ScottishPower arranged for a daylight borrowing facility of $2.376 billion with RBS in early December 2002 to effect the U.S. restructuring. NAGP received $2.375 billion from PHI as payment for certain PHI shares the same day and after the daylight borrowing facility funds moved through a series of transactions connected with the U.S. restructuring. NAGP then paid $2.375 billion to ScottishPower to partially repay the fixed-rate notes. At the end of the day, ScottishPower repaid the daylight borrowing facility from RBS using the $2.375 billion received as partial repayment of the $4 billion fixed-rate notes. Also that same day, NAGP capitalized into equity the remaining portion of the fixed-rate notes. IV. Tax Returns
NAGP timely filed consolidated Federal income tax returns for the years at issue, claiming interest expense deductions with respect to the loan notes, totaling $932 million. Respondent disallowed the interest expense deductions, claiming the advance should be characterized as a capital contribution, not a loan, for Federal tax purposes. Petitioner timely filed the petition.
We must decide whether NAGP is entitled to deduct as interest under sections 162 and 163(a) payments made to its parent, ScottishPower, totaling $932 million. Resolving this question turns on whether the advance by ScottishPower of its stock to NAGP in connection with the acquisition of PacifiCorp is properly characterized as a loan or a capital contribution. Respondent argues the advance was a capital contribution, i.e., equity, and the payments therefore constitute dividends or returns of capital. Petitioner argues the advance was a loan, i.e., debt, and the payments therefore are deductible as interest. We now turn to whether the advance was debt or equity. II. Debt Versus Equity
The taxpayer generally bears the burden of proving the Commissioner's determinations are erroneous. Rule 142(a). The burden of proof may shift to the Commissioner if the taxpayer satisfies certain conditions. Sec. 7491(a). We resolve the issues here on a preponderance of the evidence, not on an allocation of the burden of proof. Therefore, we need not consider whether sec. 7491(a) would apply. See Estate of Black v. Commissioner, 133 T.C. 340, 359 (2009).
A transaction's substance, not its form, controls its effect for tax purposes. See Hardman v. United States, 827 F.2d 1409, 1411 (9th Cir. 1987). Nevertheless, tax consequences are a significant consideration in many commercial transactions, and planning a legitimate transaction to take advantage of tax benefits does not invalidate the transaction. Id.
An appeal in this case lies, unless otherwise stipulated, to the United States Court of Appeals for the Ninth Circuit. We shall therefore follow the approach taken in the Ninth Circuit. The Court of Appeals for the Ninth Circuit considers eleven factors to determine whether an advance is debt or equity. These factors include (1) the name given to the documents evidencing the indebtedness; (2) the presence of a fixed maturity date; (3) the source of the payments; (4) the right to enforce payments of principal and interest; (5) participation in management; (6) a status equal to or inferior to that of regular corporate creditors; (7) the intent of the parties; (8) "thin" or adequate capitalization; (9) identity of interest between creditor and stockholder; (10) payment of interest only out of "dividend" money and (11) the corporation's ability to obtain loans from outside lending institutions. Hardman, 827 F.2d at 1412. No one factor is decisive, and the weight given to each factor depends on the facts and circumstances. Id. Our objective is not to count the factors, but rather to evaluate them. See Laidlaw Transp., Inc. v. Commissioner, T.C. Memo. 1998-232. We now evaluate the eleven factors to determine the proper tax characterization of the advance.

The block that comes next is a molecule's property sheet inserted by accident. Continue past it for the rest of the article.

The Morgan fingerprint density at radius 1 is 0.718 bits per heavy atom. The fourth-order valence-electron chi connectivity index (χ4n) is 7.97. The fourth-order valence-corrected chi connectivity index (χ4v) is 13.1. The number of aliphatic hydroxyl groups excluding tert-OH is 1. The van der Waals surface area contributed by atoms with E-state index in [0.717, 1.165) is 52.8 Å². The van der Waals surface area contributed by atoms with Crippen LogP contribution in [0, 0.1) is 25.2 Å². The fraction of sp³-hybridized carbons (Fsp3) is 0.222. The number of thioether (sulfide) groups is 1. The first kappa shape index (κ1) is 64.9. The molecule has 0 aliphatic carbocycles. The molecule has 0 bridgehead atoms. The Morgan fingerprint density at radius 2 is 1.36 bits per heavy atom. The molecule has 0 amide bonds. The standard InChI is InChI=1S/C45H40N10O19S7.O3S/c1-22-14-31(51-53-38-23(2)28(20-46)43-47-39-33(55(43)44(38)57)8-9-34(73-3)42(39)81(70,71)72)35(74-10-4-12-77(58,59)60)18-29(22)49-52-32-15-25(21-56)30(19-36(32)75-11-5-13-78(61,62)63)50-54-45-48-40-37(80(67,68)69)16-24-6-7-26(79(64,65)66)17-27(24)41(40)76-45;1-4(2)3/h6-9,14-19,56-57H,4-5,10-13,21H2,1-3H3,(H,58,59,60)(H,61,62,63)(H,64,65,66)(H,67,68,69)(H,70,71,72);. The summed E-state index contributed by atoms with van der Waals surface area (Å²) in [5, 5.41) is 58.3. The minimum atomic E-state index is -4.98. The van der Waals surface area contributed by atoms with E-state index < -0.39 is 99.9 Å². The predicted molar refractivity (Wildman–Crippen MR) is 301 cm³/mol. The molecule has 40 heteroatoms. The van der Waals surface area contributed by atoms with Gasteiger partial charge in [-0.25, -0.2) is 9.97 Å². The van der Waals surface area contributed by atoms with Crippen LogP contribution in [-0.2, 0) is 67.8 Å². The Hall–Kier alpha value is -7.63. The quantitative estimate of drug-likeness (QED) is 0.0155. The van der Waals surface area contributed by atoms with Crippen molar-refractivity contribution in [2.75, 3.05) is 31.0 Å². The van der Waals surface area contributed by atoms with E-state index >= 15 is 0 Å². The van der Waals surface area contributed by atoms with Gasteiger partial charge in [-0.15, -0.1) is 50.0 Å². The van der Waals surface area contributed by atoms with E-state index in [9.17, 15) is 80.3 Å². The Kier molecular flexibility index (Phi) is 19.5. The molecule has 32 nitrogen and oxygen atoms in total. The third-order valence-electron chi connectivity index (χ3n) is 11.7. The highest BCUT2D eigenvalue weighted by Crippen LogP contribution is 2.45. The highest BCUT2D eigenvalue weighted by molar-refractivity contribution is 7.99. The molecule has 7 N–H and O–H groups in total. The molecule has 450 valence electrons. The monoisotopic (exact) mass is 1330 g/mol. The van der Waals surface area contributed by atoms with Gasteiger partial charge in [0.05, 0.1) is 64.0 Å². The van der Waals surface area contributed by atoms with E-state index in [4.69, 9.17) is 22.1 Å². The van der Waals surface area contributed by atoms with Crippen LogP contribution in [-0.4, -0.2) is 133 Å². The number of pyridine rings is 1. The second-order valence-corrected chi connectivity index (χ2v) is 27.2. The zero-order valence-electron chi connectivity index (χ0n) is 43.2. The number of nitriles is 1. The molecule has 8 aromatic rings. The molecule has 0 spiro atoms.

1. Document Labels
The first factor in a debt-equity analysis focuses on the type of certificate the parties use to evidence the advance. Hardman, 827 F.2d at 1412. The issuance of a debt instrument such as a promissory note supports the characterization of an instrument as debt. See Estate of Mixon, 464 F.2d 394, 403 (5th Cir. 1972); Anchor Nat'l Life Ins. Co. v. Commissioner, 93 T.C. 382, 405 (1989). In contrast, the issuance of an equity instrument such as a stock certificate supports an equity characterization. Id.; see also Estate of Mixon v. United States, 464 F.2d at 403; Anchor Nat'l Life Ins. Co. v. Commissioner, 93 T.C. at 405.
Here, NAGP issued ScottishPower certificates called "Fixed-Rate Loan Notes" and "Floating-Rate Loan Notes." The loan note designation implies the certificates were akin to debt. Moreover, the loan notes contained terms and conditions typical of a promissory note.
This factor supports characterizing the advance as debt.
2. Fixed Maturity Date
The second factor in the debt-equity analysis examines whether repayment of the advance was required by a fixed maturity date. Hardman, 827 F.2d at 1413. The presence of a fixed maturity date for repayment indicates a fixed obligation to repay and supports a debt characterization. Id.; Estate of Mixon, 464 F.2d at 404; Anchor Nat'l Life Ins. Co. v. Commissioner, 93 T.C. at 405. The absence of the same, however, indicates that repayment of the advance depends on the success of the business and favors an equity finding. Hardman, 827 F.2d at 1413; Estate of Mixon, 464 F.2d at 404; Anchor Nat'l Life Ins. Co. v. Commissioner, 93 T.C. at 405.